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Ozark Mountain Classics' 500HP '73 Plymouth Duster Restomod

Ozark Mountain Classics asked, "What if Chrysler had modern SRT technology in 1973?" This Plymouth Duster restomod is their answer. Shop owners Bob and Becky Villiger dubbed it Dusty and added it to their family as a numbers-matching 340 car, which they've now owned for 25 years. While it's got the stock look and modern tech inside, that wasn't what the couple originally envisioned for the car. "My first intention was to go back stock with slight modifications," Bob said. "But after much thought we decided we needed to go big. Build something that Chrysler would have built if they had the SRT technology of today. Option the car out just the way I would have ordered it."

1973 plymouth duster on nitto tires parked

Ozark Origins

Like Dusty itself, Bob's need for speed has some history to it, going all the way back to the late '80s. He started working in a production body shop in North Carolina back then. "Even though late model grocery getters were okay, my heart was more focused on cooler cars," he tells us. At the time they worked on a lot of 5.0 Mustangs, Grand National Buicks, IROC Camaros, and Corvettes. However, come the mid-'90s he and Becky found themselves moving back home to Arkansas to help his father-in-law after he'd been diagnosed with cancer. For a few years they ran the family furniture store but his passion lay with engines and wheels. He yearned to play with cars again. In 2000 they changed from furniture to cars and started Ozark Mountain Classics. 

A Valiant Effort

Let's set the stage a bit before we dive into Dusty's upgrades, though. Plymouth made the Valiant from 1960 to 1976 as their entry into the compact car market that had started in the 1950s.

plymouth duster on nitto tires rear view

While it fit the bill for small (at the time), sleek it was not. The Valiant was the sort of boxy that comes from an eight year old playing Minecraft. The Valiant needed a makeover which Plymouth provided with the sportier Duster coupe variant in 1970. Plymouth made the Duster to compete with cars like the Ford Maverick, Chevy Nova, and AMC Hornet. Both the Valiant and Duster were produced until 1976. That's when Plymouth deemed it necessary to produce a replacement based on something more modern than a 1967 chassis. Fun fact: Plymouth tried to talk Warner Brothers into letting them use the Tasmanian Devil in the Duster's logo. Alas, it was not meant to be.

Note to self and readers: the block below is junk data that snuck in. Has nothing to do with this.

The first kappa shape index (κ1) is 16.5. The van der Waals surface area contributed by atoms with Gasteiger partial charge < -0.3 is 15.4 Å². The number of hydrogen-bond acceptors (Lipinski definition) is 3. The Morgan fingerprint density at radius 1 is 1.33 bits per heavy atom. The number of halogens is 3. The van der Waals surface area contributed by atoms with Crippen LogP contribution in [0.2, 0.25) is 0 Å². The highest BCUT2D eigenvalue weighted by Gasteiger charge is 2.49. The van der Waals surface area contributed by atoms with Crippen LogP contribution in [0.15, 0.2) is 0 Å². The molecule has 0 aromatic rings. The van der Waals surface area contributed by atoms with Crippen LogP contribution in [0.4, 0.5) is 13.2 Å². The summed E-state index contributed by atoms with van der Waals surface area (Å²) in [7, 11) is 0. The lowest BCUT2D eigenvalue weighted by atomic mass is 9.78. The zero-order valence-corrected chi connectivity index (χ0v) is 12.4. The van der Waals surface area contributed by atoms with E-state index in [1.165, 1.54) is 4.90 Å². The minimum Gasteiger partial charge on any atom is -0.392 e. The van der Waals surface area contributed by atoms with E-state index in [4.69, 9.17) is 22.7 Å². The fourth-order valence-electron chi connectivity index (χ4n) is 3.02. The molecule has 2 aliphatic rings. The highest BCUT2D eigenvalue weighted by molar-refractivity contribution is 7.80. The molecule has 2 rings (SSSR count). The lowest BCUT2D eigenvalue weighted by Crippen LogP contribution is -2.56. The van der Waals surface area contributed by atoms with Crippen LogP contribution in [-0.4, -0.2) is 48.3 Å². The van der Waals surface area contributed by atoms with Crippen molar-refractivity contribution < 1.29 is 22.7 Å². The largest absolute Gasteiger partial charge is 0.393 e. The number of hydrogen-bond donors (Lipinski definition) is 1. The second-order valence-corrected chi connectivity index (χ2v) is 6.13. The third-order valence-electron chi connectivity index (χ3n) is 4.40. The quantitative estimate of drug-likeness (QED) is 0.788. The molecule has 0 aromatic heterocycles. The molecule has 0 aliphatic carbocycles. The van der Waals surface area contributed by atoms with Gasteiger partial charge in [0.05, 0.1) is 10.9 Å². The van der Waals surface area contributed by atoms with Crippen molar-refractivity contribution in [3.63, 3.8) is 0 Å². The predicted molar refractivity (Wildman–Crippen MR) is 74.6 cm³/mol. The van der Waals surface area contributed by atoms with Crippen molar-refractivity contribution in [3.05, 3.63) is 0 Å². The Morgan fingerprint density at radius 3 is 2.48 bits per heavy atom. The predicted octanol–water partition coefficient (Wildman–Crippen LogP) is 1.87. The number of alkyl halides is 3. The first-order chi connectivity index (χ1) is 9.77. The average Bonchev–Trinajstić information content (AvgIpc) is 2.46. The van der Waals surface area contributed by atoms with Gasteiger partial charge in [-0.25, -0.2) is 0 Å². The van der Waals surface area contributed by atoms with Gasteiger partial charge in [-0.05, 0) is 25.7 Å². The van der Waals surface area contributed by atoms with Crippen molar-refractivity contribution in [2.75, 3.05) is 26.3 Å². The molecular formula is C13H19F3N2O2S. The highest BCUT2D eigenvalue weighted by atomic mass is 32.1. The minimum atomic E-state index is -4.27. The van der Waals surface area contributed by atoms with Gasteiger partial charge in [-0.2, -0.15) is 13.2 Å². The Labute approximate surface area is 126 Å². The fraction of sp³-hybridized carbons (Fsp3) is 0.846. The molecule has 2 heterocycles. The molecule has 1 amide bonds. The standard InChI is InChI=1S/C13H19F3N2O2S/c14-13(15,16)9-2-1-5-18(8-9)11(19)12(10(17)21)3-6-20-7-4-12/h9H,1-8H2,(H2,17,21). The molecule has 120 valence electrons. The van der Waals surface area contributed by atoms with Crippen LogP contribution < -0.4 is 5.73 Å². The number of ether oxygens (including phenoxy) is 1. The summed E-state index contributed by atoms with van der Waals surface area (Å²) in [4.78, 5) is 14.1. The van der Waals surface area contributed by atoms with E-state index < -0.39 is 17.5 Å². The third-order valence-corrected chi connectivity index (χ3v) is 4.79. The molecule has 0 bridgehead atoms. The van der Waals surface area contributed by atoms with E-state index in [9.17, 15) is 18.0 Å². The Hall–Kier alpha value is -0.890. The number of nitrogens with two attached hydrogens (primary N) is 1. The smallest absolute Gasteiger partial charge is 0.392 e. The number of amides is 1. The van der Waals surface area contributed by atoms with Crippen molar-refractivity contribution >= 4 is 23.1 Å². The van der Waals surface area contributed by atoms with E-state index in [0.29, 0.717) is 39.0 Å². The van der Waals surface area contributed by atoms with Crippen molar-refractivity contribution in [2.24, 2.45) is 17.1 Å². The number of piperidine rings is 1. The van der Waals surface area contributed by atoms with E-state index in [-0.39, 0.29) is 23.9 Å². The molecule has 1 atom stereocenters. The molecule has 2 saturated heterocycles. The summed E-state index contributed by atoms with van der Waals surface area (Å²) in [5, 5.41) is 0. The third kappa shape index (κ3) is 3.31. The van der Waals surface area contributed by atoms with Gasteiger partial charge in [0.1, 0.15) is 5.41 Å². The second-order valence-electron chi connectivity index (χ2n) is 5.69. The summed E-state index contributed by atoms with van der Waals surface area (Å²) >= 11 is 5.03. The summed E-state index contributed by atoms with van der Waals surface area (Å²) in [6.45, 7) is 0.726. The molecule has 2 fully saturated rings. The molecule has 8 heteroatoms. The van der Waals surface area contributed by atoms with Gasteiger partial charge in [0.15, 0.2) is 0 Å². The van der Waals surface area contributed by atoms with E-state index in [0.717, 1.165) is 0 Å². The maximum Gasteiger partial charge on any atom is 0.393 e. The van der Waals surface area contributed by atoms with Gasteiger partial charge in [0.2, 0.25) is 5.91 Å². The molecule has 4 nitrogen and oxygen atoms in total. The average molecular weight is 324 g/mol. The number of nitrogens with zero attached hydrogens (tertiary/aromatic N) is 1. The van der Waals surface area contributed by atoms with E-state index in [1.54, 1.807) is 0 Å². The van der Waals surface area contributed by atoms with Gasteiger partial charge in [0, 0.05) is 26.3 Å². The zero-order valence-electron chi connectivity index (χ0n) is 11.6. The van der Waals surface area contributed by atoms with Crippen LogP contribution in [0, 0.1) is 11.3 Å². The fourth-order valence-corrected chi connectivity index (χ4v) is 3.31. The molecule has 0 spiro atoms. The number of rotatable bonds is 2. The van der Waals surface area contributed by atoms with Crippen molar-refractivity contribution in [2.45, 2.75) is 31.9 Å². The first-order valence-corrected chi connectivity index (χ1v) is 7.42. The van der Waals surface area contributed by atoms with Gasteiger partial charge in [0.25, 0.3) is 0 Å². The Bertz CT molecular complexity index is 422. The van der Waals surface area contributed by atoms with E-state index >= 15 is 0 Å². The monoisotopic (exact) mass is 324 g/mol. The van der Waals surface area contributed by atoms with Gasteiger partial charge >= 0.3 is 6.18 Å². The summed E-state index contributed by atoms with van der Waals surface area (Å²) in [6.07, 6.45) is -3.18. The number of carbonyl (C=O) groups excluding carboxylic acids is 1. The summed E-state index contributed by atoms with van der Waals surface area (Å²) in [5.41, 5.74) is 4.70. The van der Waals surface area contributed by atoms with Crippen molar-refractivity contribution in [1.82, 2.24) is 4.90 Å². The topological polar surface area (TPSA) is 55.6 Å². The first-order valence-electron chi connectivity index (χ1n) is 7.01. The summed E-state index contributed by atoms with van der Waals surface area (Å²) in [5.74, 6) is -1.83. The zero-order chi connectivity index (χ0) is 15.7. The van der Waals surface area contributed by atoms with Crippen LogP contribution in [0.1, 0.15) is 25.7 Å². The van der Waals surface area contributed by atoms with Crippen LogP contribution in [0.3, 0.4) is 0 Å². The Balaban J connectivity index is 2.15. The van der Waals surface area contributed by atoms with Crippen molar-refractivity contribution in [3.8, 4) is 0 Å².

Destiny's Child

Dusty, on the other hand, was very much destined to happen. Bob drew inspiration from a couple of sources in making the leap from restoration to sleeper restomod: "Ever since my grandson could first talk he would say, 'Gramps I love that car.'

1973 plymouth duster tail light close up

The second reason was that my friends saying, 'Are you crazy for putting that much money into a Duster?' My main goal was for Dusty to look stock, though. Right down to the overspray under the bottom. I wanted it to look clean without being overdone." That said, what stands out most to Bob is that sweet blend of mixing late model technology and reliability with the cool lines and styling of the '70s. "It's like late-model rewind!" he says.

Wild Horses

Powered by a late-model Mopar 6.4L 392ci Hemi, Dusty was made to look fast and drive even faster. It's been tuned and runs a computer management kit from Bouchillon Performance, made just for this type of engine.

392 hemi cradled in 1973 plymouth duster